2. Complete filling of tank with fresh water. Open each faucet and drain cock until air has been released and the entire system is filled. Do not turn off the pump; it must remain on to keep the system pressurized and the solution in the lines

3. Allow to stand for at least three hours, but no longer than 24 hours.

4 Drain through every faucet on the boat (and if you haven't done this in a while, it's a good idea to remove any diffusion screens from the faucets, because what's likely to come out will clog them). Fill the tank again with fresh water only, drain again through every faucet on the boat.

5. To remove excess chlorine taste or odor which might remain, prepare a solution of one quart white vinegar to five gallons water and allow this solution to agitate in tank for several days by vessel motion.

6. Drain tank again through every faucet, and flush the lines again by filing the tank 1/4-1/2 full and again flushing with potable water.

An annual or semi-annual recommissioning according to the above directions is all that should be necessary to keep your water tasting and smelling as good as anything that comes out of any faucet on land. If you need to improve on that, install a water filter. Just remember that a filter is not a substitute for cleaning out the system, and that filters require regular inspection and cleaning or replacement.

To keep the water system cleaner longer, USE your fresh water...keep water flowing through system. The molds, fungi, and bacteria only start to grow in hoses that aren't being used. Before filling the tank each time, always let the dock water run for at least 15 minutes first...the same critters that like the lines on your boat LOVE the dock supply line and your hose that sit in the warm sun, and you certainly don't want to transfer water that's been sitting in the dock supply line to your boat's system. So let the water run long enough to flush out all the water that's been standing in them so that what goes into your boat is coming straight from the water main.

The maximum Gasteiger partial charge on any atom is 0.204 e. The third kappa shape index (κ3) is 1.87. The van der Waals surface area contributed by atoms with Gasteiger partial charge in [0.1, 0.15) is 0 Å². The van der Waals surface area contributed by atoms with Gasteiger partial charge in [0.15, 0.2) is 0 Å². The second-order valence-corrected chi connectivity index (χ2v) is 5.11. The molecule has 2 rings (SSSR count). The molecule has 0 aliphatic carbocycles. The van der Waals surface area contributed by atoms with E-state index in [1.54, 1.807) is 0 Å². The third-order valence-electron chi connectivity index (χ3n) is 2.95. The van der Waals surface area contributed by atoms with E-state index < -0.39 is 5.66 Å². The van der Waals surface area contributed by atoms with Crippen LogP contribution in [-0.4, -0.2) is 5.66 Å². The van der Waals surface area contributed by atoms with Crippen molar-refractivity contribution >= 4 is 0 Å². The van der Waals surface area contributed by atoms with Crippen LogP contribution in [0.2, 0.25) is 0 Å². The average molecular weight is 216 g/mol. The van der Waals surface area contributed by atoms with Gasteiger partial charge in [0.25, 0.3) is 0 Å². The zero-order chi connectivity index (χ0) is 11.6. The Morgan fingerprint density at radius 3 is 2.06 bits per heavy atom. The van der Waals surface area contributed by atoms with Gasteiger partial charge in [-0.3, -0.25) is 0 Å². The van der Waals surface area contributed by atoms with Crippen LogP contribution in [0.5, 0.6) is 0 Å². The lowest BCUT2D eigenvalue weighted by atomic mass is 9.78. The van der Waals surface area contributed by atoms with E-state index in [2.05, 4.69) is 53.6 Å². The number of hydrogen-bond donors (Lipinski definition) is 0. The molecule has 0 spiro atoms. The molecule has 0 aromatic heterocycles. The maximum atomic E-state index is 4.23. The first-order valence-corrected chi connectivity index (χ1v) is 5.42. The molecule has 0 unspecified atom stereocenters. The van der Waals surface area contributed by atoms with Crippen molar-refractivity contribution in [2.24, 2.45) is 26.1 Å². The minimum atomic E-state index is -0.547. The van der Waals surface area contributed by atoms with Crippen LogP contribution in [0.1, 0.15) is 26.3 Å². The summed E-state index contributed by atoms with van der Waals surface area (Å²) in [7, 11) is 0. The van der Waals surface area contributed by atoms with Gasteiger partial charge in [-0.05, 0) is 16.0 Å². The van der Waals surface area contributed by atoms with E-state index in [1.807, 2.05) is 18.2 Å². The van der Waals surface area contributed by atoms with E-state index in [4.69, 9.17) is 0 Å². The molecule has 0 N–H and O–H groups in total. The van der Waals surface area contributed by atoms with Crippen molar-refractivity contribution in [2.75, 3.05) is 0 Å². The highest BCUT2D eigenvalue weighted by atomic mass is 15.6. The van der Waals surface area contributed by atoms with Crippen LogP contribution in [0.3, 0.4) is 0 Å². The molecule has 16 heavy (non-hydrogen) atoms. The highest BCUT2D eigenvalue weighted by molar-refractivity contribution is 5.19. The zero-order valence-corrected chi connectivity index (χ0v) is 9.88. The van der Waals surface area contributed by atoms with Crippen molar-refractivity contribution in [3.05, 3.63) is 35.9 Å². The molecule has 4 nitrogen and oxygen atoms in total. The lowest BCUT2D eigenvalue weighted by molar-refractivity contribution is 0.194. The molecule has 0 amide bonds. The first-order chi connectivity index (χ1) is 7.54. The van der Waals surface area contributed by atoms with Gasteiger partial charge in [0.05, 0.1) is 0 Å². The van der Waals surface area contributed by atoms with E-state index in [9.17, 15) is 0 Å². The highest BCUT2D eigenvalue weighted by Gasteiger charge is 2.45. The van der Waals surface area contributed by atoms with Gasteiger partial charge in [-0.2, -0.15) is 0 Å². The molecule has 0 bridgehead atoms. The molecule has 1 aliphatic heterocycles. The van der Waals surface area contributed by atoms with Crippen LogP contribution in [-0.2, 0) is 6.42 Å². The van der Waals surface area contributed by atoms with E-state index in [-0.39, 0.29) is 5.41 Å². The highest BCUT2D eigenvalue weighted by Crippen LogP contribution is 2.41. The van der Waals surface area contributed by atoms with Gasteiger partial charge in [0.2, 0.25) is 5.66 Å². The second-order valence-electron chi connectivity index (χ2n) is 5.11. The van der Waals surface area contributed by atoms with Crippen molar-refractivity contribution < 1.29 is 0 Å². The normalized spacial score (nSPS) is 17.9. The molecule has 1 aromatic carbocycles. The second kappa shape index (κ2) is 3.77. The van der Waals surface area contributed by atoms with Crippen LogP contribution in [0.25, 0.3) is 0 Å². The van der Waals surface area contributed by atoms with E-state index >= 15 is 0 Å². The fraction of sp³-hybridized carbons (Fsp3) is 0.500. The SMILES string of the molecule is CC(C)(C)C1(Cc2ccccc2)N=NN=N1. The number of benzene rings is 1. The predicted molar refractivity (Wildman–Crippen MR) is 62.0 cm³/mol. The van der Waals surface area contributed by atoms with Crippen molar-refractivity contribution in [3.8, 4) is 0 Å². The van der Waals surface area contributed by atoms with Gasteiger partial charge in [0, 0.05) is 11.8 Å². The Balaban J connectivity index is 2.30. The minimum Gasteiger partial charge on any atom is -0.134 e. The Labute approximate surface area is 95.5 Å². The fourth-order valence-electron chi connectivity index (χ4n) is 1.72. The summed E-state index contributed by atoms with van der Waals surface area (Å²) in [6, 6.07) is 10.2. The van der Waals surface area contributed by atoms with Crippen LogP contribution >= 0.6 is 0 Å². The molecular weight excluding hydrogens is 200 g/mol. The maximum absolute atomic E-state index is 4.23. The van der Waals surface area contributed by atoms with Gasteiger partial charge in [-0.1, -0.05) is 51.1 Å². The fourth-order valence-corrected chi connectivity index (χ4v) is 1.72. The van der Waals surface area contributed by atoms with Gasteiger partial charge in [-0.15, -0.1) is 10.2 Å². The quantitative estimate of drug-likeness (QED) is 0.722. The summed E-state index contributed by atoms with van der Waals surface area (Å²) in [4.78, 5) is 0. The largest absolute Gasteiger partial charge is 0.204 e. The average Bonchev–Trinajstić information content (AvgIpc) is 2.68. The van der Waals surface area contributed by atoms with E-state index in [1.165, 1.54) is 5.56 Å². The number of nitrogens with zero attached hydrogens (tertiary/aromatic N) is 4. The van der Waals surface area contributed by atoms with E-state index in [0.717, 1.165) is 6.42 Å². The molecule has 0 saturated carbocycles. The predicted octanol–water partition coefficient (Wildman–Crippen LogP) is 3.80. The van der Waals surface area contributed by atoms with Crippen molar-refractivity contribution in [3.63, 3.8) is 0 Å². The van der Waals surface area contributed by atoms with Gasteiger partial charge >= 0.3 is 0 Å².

--Peggie
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Old 04-20-2019, 09:44 AM   #7
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Thank you Peggie!
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Old 04-20-2019, 10:05 AM   #8
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The OP can’t see inside his tank. With a poly tank and a flashlight held against you can see all the grass like stuff churning around while filling the tank. Anybody use a filter for that? I plumbed one up but took it out for a reason I can’t remember.
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Old 04-20-2019, 10:46 AM   #9
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Aha Peggie has arrived as I projected you would. Read no other replies- the Head Mistress is here and we bow! ;-)
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Old 04-20-2019, 10:57 AM   #10
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About 20 years ago we bought an express cruiser from a guy in Minnesota who was (still is, I think) a food safety scientist with Cargill. Since then, we've always followed his protocol:

1) 1/2 teaspoon clorox per 10 gallons of water. Add this at every fill. Also add this again if the water in your tank remains unused for more than a week or two (especially in summer).